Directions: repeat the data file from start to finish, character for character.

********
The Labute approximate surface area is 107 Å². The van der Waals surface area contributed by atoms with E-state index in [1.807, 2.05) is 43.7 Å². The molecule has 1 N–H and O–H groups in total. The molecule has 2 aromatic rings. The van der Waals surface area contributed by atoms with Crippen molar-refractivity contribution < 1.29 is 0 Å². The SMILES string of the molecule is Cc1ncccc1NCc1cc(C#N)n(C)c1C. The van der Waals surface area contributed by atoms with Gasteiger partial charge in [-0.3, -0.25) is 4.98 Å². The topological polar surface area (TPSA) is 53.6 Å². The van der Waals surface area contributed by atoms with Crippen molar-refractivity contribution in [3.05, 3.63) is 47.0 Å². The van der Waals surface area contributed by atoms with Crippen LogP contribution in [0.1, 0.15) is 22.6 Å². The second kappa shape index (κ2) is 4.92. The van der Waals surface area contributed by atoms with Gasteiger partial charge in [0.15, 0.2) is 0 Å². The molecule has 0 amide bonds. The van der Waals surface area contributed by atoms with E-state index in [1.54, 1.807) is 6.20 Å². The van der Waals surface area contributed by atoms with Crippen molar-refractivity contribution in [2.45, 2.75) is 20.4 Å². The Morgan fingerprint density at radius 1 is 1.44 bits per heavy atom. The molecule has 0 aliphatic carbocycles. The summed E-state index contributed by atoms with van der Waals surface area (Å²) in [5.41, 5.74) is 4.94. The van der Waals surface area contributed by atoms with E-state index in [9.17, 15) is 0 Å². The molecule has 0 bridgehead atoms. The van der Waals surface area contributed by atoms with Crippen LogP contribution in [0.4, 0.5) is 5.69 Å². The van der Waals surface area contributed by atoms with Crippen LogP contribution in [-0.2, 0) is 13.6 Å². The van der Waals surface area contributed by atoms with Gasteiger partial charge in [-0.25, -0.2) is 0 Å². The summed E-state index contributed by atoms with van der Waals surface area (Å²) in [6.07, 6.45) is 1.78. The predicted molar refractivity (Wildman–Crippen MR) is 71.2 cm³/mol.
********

The Labute approximate surface area is 107 Å². The van der Waals surface area contributed by atoms with E-state index in [1.807, 2.05) is 43.7 Å². The molecule has 1 N–H and O–H groups in total. The molecule has 2 aromatic rings. The van der Waals surface area contributed by atoms with Crippen molar-refractivity contribution < 1.29 is 0 Å². The SMILES string of the molecule is Cc1ncccc1NCc1cc(C#N)n(C)c1C. The van der Waals surface area contributed by atoms with Gasteiger partial charge in [-0.3, -0.25) is 4.98 Å². The topological polar surface area (TPSA) is 53.6 Å². The van der Waals surface area contributed by atoms with Crippen molar-refractivity contribution in [3.05, 3.63) is 47.0 Å². The van der Waals surface area contributed by atoms with Crippen LogP contribution in [0.1, 0.15) is 22.6 Å². The second kappa shape index (κ2) is 4.92. The van der Waals surface area contributed by atoms with Gasteiger partial charge in [0.15, 0.2) is 0 Å². The molecule has 0 amide bonds. The van der Waals surface area contributed by atoms with E-state index in [1.54, 1.807) is 6.20 Å². The van der Waals surface area contributed by atoms with Crippen molar-refractivity contribution in [2.45, 2.75) is 20.4 Å². The Morgan fingerprint density at radius 1 is 1.44 bits per heavy atom. The molecule has 0 aliphatic carbocycles. The summed E-state index contributed by atoms with van der Waals surface area (Å²) in [5.41, 5.74) is 4.94. The van der Waals surface area contributed by atoms with E-state index in [9.17, 15) is 0 Å². The molecule has 0 bridgehead atoms. The van der Waals surface area contributed by atoms with Crippen LogP contribution in [0.4, 0.5) is 5.69 Å². The van der Waals surface area contributed by atoms with Crippen LogP contribution in [-0.2, 0) is 13.6 Å². The van der Waals surface area contributed by atoms with Gasteiger partial charge in [-0.25, -0.2) is 0 Å². The summed E-state index contributed by atoms with van der Waals surface area (Å²) in [6.07, 6.45) is 1.78. The predicted molar refractivity (Wildman–Crippen MR) is 71.2 cm³/mol.